I have been working around big printers for quite a while, a couple of years after the International Color Consortium was formed. I remember when Photoshop 5 introduced colour management which included the well known ICC Adobe 1998used in all manner of devices and software now. Soon after all the publishing applications had colour spaces and rendering intents to convert one ICC to another in the most effective way for the circumstance. By the early 2000s it became clear colour management was now a necessity in the large format printing industry.

Many hours colour correcting artwork against what you would have expected was great for learning how curves worked, but was crushing when you realised the manufacturer supplied output profiles just couldn’t produce what you wanted.

The first book I read on the subject was Real World Color Management: Industrial-strength Production Techniques. It was a good resource for understanding the terminology used and what it is you are actually trying to achieve, although the software constantly updating put the book out of date pretty quickly in spite of new additions.

I was a big advocate after reading it, and still am. I have seen colour management implementation cut colour corrections down to subjective or lighting specific reasons only. I have seen it dramatically decrease ink usage. I have seen shadow detail rendered that was previously impossible. Hard copy proofing almost becomes needless (well, not really) because 99% of them will be signed off. This is simply because it allows you to assess new materials quality and suitability to a printer, and then get an accurate result printing to it.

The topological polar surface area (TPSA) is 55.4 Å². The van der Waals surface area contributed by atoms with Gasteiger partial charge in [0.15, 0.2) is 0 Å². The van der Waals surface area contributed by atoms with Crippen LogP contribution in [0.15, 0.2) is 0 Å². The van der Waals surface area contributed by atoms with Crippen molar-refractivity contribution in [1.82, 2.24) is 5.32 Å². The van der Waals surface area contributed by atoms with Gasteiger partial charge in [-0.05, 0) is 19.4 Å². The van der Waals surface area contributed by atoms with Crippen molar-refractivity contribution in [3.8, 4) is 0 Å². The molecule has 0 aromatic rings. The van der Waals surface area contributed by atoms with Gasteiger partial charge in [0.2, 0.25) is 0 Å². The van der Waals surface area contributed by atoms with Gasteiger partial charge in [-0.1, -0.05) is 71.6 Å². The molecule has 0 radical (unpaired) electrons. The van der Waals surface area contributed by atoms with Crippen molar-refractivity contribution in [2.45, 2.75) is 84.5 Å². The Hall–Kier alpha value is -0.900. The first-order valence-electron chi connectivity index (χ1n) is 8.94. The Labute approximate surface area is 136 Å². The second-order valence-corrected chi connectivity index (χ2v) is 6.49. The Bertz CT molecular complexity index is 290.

It also allows you to keep colour consistent through heads wearing and inevitably needing replacement, ink batches changing, and substrates changing. Even between changing printers all together.

If your company hasn’t already implemented colour management, do your clients and your staff a favour and start looking into it. It has never been easier, with all the RIPs having robust wizards that will support your spectrophotometer and guide you through the process. There is a learning curve which can be frustrating at times, and you need to be prepared to use some material and spend some time, but the benefits are great. There are plenty of resources out there from the RIP developers, printer manufacturers, substrate manufacturers and user forums.

A decent spectrophotometer from Barbieri or X-rite is expensive to be sure, and has always been the case. If you want to do backlit products, fabric or you don’t want someone’s time taken with their head over the spectrophotometer for hours reading in swatches, you have to fork out for the top of the line products. Luckily they last a very long time, generally hanging around for at least 10 years. 

Weigh this cost against how much time your prepress team spends correcting files and their sanity when doing it, reprints attributed to colour shifts or other colour related reasons, or in the worst case you simply can’t match your clients expectations consistently.


A good list of terms when you need to know what something means. Some that you should look into are Delta(E), Metamerism, Linearisation, ICC profiles and Ink Limiting since they will be used as soon as you start profiling your materials.

LAB colour space represents all the colour us humans can see. It is used to convert one profile to another since nothing is out of gamut in it.

ICC website with heaps of information.

Plenty of talk on forums such as this, you can usually get over specific problems having a look around.